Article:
To the untrained reader, Bex Huff
and I appear to be on different pages when in reality we are unified in our thinking...
My point was that creating secure software is extremely difficult... even if you educate your developers about the OWASP top ten (which ain't all that great anyway)
Bex, if you don't think the OWASP Top Ten is great, you are more than welcome to volunteer to help make it better unless of course you also enjoy throwing daggers.
and even if you religiously use tools like Ounce Labs or Coverity, you'll always have problems. Those tricks are good checks against developers making brain dead stupid decisions, but they'll never catch the subtler security problems.
Secure coding is only one half of the problem in which these tools will help catch brain dead decisions. The other half is secure design which no tool can magically fix up. Maybe a discussion is in order on how to design ECM platforms with security in mind? Would love for you to lead this conversation...
he issue is one of complexity... the vast majority of security holes occur in the interfaces between applications and/or concerns. This doesn't just mean cross-site scripting vulnerabilities on the web interface, nor just the sql-injection attacks on the back end... it also includes any time you connect two code bases together in new and novel ways.
Absolutely 100% correct. Have you ever noodled that as data flows from one system to another within an SOA, but the security model doesn't, that this is another attack vector? For example, what if I have access to data in a policy administration system such that I can figure out if you are insuring an auto that your wife doesn't know about but couldn't do the same in a claims administration system? I bet you can envision scenarios when you integrate a BPM engine with an ECM engine that security becomes weaker. While I know that you aren't a big fan of XACML, it would be great for you to describe an alternative on how you think security should work in a distributed way?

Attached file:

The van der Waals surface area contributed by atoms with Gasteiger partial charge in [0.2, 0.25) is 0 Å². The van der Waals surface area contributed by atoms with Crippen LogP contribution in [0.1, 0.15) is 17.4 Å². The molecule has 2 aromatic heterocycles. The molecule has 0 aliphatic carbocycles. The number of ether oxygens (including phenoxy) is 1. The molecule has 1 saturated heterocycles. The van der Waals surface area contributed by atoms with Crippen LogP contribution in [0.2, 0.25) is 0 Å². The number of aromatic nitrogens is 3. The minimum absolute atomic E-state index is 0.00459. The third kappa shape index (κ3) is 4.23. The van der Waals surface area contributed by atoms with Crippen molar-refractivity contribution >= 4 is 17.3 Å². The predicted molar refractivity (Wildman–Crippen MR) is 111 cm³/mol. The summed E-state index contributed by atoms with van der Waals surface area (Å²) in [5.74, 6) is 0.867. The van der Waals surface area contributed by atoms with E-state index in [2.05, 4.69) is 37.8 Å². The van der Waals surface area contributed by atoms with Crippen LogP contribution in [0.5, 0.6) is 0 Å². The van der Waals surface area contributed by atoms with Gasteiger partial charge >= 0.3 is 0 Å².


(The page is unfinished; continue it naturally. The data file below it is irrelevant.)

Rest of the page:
James seems to need some kind of evidence that the code is at least reasonably safe before putting it into production. Fair enough, but his suggestions suck. I can't think of one single certification that I would be personally willing to trust... penetration tests are OK but flawed. Developer certification courses only teach the basics, and are generally useless. Stamps of approval by "security experts" are nice, but as I've mentioned before, I've found problems that these self proclaimed "experts" missed.
Certifications tend to focus on process and not architecture, so I tend to agree. I am a fan of developer certification but not a fan of developer certification courses as they teach how to pass an exam and not about the breadth of a given subject area. Security experts aren't super-human in that one individual can identify 100% of all possible problems in all scenarios. The key thing is to find and fix and not to be fixated on completeness as this goal is unachievable.
You will never have a "100% secure" system. Accept it. The best you can hope for is something that gets more and more "defensible" as it matures. Accept it. Patches are a necessary evil. Accept it.
I think the discussion is not whether you would ever have to patch, it does however deal with frequency of patching. If you had to patch once a quarter, this is more reasonable than patching every week (think Microsoft). Patching should at some level become an exception, not the rule. Maybe Bex has solutions on how enterprises should encourage their vendors to reduce the need for patching? Does it require software firms to actually educate their staff on security or is he expecting something else? For example, if you had Craig Randall, what specific steps would you take to make Documentum more secure?